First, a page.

Wind Energy And The Environment
Tolland, H. G.
Bedford, L. A. W.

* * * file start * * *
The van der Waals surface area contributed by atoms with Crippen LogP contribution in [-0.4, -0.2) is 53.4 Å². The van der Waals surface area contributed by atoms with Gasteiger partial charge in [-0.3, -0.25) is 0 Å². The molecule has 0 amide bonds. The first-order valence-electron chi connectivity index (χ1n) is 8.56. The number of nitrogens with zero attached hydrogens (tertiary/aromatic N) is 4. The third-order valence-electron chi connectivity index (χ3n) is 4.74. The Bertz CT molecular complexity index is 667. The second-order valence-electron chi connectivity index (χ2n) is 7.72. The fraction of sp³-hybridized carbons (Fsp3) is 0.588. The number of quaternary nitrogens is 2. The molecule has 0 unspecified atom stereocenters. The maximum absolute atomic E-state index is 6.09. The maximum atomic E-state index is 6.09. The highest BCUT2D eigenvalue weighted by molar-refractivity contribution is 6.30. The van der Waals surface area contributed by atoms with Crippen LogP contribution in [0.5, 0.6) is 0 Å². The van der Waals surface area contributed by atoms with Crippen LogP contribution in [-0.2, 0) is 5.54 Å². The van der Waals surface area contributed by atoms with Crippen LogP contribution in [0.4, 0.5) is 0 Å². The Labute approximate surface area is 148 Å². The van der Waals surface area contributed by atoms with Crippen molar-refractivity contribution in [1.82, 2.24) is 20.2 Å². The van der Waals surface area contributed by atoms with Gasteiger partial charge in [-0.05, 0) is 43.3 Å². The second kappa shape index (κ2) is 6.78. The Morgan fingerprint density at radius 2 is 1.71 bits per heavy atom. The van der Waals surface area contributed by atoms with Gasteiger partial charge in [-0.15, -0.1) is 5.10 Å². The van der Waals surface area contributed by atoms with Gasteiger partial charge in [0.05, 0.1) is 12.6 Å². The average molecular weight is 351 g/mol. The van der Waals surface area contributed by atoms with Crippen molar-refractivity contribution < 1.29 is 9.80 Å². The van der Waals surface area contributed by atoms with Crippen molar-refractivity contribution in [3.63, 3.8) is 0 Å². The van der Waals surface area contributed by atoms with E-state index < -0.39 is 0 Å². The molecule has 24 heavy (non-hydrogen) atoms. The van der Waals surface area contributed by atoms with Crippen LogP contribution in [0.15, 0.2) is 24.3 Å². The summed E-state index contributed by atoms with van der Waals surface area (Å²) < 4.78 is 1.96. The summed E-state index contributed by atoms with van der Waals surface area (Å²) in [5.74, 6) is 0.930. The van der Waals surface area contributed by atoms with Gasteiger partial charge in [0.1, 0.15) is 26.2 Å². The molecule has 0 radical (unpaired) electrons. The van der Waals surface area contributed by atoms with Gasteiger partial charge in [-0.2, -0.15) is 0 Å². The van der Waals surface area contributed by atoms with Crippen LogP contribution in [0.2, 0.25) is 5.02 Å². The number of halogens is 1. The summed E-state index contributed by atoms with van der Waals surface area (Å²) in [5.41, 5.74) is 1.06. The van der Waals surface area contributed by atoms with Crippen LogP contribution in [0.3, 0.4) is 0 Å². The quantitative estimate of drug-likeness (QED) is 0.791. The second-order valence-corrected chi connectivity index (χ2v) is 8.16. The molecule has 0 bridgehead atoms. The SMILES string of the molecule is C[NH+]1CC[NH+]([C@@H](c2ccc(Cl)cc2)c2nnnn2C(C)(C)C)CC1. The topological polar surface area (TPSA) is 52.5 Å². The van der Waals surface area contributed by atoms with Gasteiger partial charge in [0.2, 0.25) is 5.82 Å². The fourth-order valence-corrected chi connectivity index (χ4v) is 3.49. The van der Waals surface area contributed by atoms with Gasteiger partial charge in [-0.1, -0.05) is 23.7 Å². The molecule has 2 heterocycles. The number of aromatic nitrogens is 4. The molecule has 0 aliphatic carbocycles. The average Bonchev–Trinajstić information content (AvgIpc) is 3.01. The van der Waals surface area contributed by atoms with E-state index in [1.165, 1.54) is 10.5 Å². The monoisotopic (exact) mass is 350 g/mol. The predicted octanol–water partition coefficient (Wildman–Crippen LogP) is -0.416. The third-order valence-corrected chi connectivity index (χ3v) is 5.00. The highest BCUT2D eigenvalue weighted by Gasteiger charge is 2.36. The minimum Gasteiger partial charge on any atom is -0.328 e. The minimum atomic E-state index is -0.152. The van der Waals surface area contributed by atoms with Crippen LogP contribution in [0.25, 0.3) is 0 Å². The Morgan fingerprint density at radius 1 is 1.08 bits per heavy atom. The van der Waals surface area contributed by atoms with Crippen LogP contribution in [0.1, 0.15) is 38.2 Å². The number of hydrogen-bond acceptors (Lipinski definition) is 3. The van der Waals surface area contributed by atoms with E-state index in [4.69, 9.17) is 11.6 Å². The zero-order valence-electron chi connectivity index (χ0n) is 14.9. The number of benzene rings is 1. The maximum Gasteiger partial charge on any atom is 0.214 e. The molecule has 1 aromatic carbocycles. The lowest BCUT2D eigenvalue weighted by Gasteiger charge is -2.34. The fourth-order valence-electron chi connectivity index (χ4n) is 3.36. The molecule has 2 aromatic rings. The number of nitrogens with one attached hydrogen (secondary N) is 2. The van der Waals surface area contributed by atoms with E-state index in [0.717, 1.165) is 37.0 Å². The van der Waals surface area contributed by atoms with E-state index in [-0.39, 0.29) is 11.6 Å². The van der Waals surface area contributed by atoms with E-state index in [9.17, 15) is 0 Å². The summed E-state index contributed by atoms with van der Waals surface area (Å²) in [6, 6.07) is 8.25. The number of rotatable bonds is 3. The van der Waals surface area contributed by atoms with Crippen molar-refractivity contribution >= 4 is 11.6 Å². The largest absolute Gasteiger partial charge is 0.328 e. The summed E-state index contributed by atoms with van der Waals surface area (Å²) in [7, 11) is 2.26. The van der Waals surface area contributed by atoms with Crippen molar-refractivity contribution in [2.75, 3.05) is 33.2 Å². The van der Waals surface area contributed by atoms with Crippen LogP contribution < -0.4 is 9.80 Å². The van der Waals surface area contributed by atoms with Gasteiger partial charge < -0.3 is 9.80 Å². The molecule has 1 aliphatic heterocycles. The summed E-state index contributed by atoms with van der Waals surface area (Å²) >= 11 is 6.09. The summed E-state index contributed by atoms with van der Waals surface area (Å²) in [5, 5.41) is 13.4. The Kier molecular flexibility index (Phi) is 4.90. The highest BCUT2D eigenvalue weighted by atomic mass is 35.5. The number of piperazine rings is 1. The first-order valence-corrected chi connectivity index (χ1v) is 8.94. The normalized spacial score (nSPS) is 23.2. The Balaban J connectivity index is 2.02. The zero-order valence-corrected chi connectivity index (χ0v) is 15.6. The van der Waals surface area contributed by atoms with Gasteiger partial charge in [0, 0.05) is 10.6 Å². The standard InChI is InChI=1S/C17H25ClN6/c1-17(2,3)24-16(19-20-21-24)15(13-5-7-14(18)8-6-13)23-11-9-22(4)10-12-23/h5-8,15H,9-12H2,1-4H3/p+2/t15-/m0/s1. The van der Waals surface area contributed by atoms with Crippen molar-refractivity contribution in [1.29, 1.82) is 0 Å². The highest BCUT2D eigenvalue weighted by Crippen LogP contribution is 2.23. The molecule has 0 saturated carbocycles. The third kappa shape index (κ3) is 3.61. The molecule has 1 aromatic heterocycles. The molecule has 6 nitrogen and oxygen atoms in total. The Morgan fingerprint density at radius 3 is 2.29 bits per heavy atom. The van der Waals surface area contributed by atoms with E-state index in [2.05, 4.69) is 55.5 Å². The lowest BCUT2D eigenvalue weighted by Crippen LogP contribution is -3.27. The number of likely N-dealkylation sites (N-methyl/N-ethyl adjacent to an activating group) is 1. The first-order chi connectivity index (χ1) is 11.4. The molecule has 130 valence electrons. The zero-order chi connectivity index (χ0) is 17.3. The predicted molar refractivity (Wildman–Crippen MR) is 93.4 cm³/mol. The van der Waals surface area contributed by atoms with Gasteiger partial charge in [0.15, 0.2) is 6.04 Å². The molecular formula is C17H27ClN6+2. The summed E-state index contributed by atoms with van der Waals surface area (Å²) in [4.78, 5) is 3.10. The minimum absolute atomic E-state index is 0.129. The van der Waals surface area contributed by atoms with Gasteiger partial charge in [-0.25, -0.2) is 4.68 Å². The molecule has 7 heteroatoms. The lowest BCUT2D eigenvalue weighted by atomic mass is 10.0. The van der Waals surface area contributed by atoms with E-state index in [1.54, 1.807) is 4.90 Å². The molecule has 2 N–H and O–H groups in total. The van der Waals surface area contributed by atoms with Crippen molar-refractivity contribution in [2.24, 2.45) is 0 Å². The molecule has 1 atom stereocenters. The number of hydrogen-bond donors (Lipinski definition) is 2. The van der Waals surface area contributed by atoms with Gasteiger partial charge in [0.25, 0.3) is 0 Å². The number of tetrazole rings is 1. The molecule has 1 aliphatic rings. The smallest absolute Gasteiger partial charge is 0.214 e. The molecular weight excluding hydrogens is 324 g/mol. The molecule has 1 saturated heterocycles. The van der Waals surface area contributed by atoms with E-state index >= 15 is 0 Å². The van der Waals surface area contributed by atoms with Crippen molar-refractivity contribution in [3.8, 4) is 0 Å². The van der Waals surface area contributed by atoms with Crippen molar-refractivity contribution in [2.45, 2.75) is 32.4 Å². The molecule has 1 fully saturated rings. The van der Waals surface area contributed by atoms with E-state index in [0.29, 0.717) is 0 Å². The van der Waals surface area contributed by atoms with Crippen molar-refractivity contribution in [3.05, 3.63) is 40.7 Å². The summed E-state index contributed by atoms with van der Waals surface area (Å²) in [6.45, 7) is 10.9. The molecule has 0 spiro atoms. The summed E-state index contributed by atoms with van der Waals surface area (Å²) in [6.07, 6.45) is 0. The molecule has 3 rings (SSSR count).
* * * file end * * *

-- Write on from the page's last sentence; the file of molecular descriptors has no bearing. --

Worldwide interest in wind energy has been growing over a number of years. We describe UK wind energy activities with particular reference to the Department of Energy's programme and survey progress with large wind turbines overseas. We review the results of assessment studies which show that wind energy has the potential for supplying a significant proportion of the nation's electricity needs, at a cost which at the lower end of the estimates could probably compete with other conventionl sources. Significant exploitation of the wind energy resource would require large numbers of machines and it is uncertain whether such numbers would in practice turn out to be environmentally acceptable. Factors which will influence this will include (not necessarily in order of importance) visual acceptability and land use restrictions, ecological impacts, electro-magnetic interference, noise and safety. We review each of these aspects and conclude that for land based wind turbines the major impacts are visual intrusiveness, electromagnetic interference (particularly TV interference) and noise. These factors could be significant at all sites, other effects are likely to be site-specific. There are a wide range of pre-existing activities and interests which may impose constraints on the location of wind turbine arrays offshore. Nevertheless when allowance is made for these, the remaining resource is comparable with total UK electricity demand and the size of the available resource need not ·be a constraint on interest in offshore wind power.